I’m a native Floridian, born and raised in Jacksonville and pretty much stayed out of the water. We have easy access to a river, the Intracoastal Waterway, and the Atlantic Ocean, plus hundreds of nearby creeks and lakes, but I never owned a boat and rarely did I venture into water based activities. Having spent a lot of time photographing in national parks across the US and longing for new exotic places, it suddenly occurred to me that there is a lot to see and do right outside my door. Isn’t this the usual case with most things, we have to go somewhere new and far away (often at great effort and expense) to find adventure?

My landscape photography interests focuses on trees. I’m usually on a trail or a dirt road exploring and photographing. I’ve been to several creeks and photograph on the banks or a crossing bridge. I was always curious about what lay beyond what I could access because these areas are¬†profuse with different trees and vegetation. Recently I mentioned to my photo buddy Gray Quetti that we should get kayaks so we could find some different places to shoot. He expressed some serious interest in trying this out so we hired a guide (outfitter and naturalist John Pemberton) to take us out. Our first outing was on Thomas Creek and from that point we were hooked.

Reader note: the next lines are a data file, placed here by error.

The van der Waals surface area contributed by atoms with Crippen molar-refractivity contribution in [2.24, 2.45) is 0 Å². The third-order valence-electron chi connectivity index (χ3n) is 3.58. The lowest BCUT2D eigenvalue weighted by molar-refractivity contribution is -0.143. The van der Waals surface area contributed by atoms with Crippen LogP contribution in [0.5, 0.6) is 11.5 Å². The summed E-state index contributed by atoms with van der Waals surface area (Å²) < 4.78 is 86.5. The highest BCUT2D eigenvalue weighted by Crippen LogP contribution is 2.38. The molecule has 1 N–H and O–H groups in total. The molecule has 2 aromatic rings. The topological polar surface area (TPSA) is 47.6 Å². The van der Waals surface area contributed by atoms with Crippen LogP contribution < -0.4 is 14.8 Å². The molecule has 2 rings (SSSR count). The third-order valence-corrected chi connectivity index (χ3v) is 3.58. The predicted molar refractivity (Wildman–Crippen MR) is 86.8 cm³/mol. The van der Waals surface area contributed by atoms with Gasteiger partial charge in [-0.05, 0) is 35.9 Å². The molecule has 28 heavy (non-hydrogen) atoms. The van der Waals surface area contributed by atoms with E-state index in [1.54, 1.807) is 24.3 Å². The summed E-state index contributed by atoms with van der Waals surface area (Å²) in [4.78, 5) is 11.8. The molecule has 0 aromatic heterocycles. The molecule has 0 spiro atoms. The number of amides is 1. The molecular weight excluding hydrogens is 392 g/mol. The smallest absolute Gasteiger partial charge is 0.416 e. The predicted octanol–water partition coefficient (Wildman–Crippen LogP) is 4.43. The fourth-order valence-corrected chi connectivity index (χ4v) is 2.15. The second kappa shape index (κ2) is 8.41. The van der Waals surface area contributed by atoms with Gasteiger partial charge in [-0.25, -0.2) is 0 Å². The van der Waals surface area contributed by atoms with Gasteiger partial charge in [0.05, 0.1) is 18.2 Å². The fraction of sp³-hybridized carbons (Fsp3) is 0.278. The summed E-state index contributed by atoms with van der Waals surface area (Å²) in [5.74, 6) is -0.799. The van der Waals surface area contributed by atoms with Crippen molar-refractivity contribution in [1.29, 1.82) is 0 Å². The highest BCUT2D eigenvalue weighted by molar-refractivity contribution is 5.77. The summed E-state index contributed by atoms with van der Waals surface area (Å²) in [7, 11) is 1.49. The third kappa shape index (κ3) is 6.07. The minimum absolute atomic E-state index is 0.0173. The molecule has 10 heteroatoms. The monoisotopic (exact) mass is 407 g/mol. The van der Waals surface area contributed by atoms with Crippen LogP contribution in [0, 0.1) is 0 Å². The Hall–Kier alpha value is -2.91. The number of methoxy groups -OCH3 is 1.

First paddle on Thomas Creek

First paddle on Thomas Creek

Gray did a ton of research on kayaks for photography. We both went for sit-on-top fishing kayaks, I went for the Jackson Cuda 12. We purchased at our local store, Black Creek Outfitters. There’s a lot of information available online on kayak selection. The best advice is to buy from someone who can advise and let you try out several models. Overall I’m very pleased with my boat. Gray ended up buying a trailer which makes it easy for me when we paddle together. I also can transport my kayak on my roof rack after installing a Yakima Sweet Roll cradle.

Doug on Cuda 12

Doug on Cuda 12 photo by Gray Quetti

Our adventure begins!